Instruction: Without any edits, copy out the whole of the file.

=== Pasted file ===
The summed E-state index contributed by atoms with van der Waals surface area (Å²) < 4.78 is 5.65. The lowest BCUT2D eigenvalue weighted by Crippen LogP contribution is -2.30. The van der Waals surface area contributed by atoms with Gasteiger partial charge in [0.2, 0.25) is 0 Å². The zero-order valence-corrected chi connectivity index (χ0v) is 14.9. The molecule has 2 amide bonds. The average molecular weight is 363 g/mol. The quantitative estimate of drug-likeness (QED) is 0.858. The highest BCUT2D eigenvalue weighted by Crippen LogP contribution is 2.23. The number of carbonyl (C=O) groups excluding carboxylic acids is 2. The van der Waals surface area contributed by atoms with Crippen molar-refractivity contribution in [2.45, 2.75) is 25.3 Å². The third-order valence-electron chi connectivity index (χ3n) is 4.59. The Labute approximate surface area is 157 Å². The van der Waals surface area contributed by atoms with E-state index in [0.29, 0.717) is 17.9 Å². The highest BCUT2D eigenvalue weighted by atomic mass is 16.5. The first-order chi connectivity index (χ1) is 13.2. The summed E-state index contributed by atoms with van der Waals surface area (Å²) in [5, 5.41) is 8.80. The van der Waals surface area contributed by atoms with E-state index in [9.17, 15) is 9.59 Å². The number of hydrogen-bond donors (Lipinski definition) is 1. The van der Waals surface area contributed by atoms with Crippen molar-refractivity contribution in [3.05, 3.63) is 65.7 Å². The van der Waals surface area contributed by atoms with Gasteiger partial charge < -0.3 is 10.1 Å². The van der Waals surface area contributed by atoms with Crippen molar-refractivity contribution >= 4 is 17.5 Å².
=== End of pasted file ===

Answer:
The summed E-state index contributed by atoms with van der Waals surface area (Å²) < 4.78 is 5.65. The lowest BCUT2D eigenvalue weighted by Crippen LogP contribution is -2.30. The van der Waals surface area contributed by atoms with Gasteiger partial charge in [0.2, 0.25) is 0 Å². The zero-order valence-corrected chi connectivity index (χ0v) is 14.9. The molecule has 2 amide bonds. The average molecular weight is 363 g/mol. The quantitative estimate of drug-likeness (QED) is 0.858. The highest BCUT2D eigenvalue weighted by Crippen LogP contribution is 2.23. The number of carbonyl (C=O) groups excluding carboxylic acids is 2. The van der Waals surface area contributed by atoms with Crippen molar-refractivity contribution in [2.45, 2.75) is 25.3 Å². The third-order valence-electron chi connectivity index (χ3n) is 4.59. The Labute approximate surface area is 157 Å². The van der Waals surface area contributed by atoms with E-state index in [0.29, 0.717) is 17.9 Å². The highest BCUT2D eigenvalue weighted by atomic mass is 16.5. The first-order chi connectivity index (χ1) is 13.2. The summed E-state index contributed by atoms with van der Waals surface area (Å²) in [5, 5.41) is 8.80. The van der Waals surface area contributed by atoms with E-state index in [9.17, 15) is 9.59 Å². The number of hydrogen-bond donors (Lipinski definition) is 1. The van der Waals surface area contributed by atoms with Crippen molar-refractivity contribution in [3.05, 3.63) is 65.7 Å². The van der Waals surface area contributed by atoms with Gasteiger partial charge < -0.3 is 10.1 Å². The van der Waals surface area contributed by atoms with Crippen molar-refractivity contribution >= 4 is 17.5 Å².